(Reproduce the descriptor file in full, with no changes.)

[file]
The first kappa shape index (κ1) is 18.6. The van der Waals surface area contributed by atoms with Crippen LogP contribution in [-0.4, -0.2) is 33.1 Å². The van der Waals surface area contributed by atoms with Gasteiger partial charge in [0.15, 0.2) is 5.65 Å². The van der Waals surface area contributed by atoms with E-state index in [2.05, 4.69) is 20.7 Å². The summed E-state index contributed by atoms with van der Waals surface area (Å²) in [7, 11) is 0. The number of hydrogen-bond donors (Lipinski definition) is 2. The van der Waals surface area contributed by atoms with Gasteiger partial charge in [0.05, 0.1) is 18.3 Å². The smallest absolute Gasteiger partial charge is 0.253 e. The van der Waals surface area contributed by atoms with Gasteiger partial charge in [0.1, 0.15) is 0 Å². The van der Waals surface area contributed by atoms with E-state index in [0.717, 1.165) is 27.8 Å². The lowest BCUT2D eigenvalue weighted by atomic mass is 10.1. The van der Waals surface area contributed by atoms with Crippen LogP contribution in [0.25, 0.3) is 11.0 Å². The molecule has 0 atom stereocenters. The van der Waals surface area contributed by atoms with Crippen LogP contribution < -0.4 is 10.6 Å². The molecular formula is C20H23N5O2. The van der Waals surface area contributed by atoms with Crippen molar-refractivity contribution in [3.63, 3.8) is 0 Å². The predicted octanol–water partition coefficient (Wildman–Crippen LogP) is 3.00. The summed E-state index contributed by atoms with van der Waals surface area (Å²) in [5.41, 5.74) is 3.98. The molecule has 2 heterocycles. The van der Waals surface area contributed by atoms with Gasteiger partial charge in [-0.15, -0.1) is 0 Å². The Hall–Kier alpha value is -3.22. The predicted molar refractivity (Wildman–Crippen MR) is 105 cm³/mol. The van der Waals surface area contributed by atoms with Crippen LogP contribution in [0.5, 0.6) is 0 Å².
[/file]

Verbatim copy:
The first kappa shape index (κ1) is 18.6. The van der Waals surface area contributed by atoms with Crippen LogP contribution in [-0.4, -0.2) is 33.1 Å². The van der Waals surface area contributed by atoms with Gasteiger partial charge in [0.15, 0.2) is 5.65 Å². The van der Waals surface area contributed by atoms with E-state index in [2.05, 4.69) is 20.7 Å². The summed E-state index contributed by atoms with van der Waals surface area (Å²) in [7, 11) is 0. The number of hydrogen-bond donors (Lipinski definition) is 2. The van der Waals surface area contributed by atoms with Gasteiger partial charge in [0.05, 0.1) is 18.3 Å². The smallest absolute Gasteiger partial charge is 0.253 e. The van der Waals surface area contributed by atoms with Gasteiger partial charge in [0.1, 0.15) is 0 Å². The van der Waals surface area contributed by atoms with E-state index in [0.717, 1.165) is 27.8 Å². The lowest BCUT2D eigenvalue weighted by atomic mass is 10.1. The van der Waals surface area contributed by atoms with Crippen LogP contribution in [0.25, 0.3) is 11.0 Å². The molecule has 0 atom stereocenters. The van der Waals surface area contributed by atoms with Crippen LogP contribution < -0.4 is 10.6 Å². The molecular formula is C20H23N5O2. The van der Waals surface area contributed by atoms with Crippen molar-refractivity contribution in [3.63, 3.8) is 0 Å². The predicted octanol–water partition coefficient (Wildman–Crippen LogP) is 3.00. The summed E-state index contributed by atoms with van der Waals surface area (Å²) in [5.41, 5.74) is 3.98. The molecule has 2 heterocycles. The van der Waals surface area contributed by atoms with Gasteiger partial charge in [-0.15, -0.1) is 0 Å². The Hall–Kier alpha value is -3.22. The predicted molar refractivity (Wildman–Crippen MR) is 105 cm³/mol. The van der Waals surface area contributed by atoms with Crippen LogP contribution in [0.5, 0.6) is 0 Å².